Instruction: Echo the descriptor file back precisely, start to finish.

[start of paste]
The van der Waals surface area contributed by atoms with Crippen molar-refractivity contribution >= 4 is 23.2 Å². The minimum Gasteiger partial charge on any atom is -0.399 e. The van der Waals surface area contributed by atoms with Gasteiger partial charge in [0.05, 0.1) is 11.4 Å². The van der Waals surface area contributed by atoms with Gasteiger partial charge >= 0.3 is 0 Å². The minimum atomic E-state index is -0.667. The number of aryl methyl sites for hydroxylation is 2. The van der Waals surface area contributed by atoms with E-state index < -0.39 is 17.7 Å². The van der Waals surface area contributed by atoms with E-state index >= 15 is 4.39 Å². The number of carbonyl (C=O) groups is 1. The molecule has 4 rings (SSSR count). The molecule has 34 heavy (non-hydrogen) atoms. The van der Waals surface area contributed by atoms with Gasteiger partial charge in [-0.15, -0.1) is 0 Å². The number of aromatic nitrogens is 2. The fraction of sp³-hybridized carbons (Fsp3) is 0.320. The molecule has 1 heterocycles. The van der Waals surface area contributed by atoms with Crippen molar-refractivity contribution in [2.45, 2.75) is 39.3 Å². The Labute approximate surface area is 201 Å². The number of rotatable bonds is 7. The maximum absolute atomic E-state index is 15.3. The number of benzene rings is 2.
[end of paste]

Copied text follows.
The van der Waals surface area contributed by atoms with Crippen molar-refractivity contribution >= 4 is 23.2 Å². The minimum Gasteiger partial charge on any atom is -0.399 e. The van der Waals surface area contributed by atoms with Gasteiger partial charge in [0.05, 0.1) is 11.4 Å². The van der Waals surface area contributed by atoms with Gasteiger partial charge >= 0.3 is 0 Å². The minimum atomic E-state index is -0.667. The number of aryl methyl sites for hydroxylation is 2. The van der Waals surface area contributed by atoms with E-state index < -0.39 is 17.7 Å². The van der Waals surface area contributed by atoms with E-state index >= 15 is 4.39 Å². The number of carbonyl (C=O) groups is 1. The molecule has 4 rings (SSSR count). The molecule has 34 heavy (non-hydrogen) atoms. The van der Waals surface area contributed by atoms with Gasteiger partial charge in [-0.15, -0.1) is 0 Å². The number of aromatic nitrogens is 2. The fraction of sp³-hybridized carbons (Fsp3) is 0.320. The molecule has 1 heterocycles. The van der Waals surface area contributed by atoms with Crippen molar-refractivity contribution in [2.45, 2.75) is 39.3 Å². The Labute approximate surface area is 201 Å². The number of rotatable bonds is 7. The maximum absolute atomic E-state index is 15.3. The number of benzene rings is 2.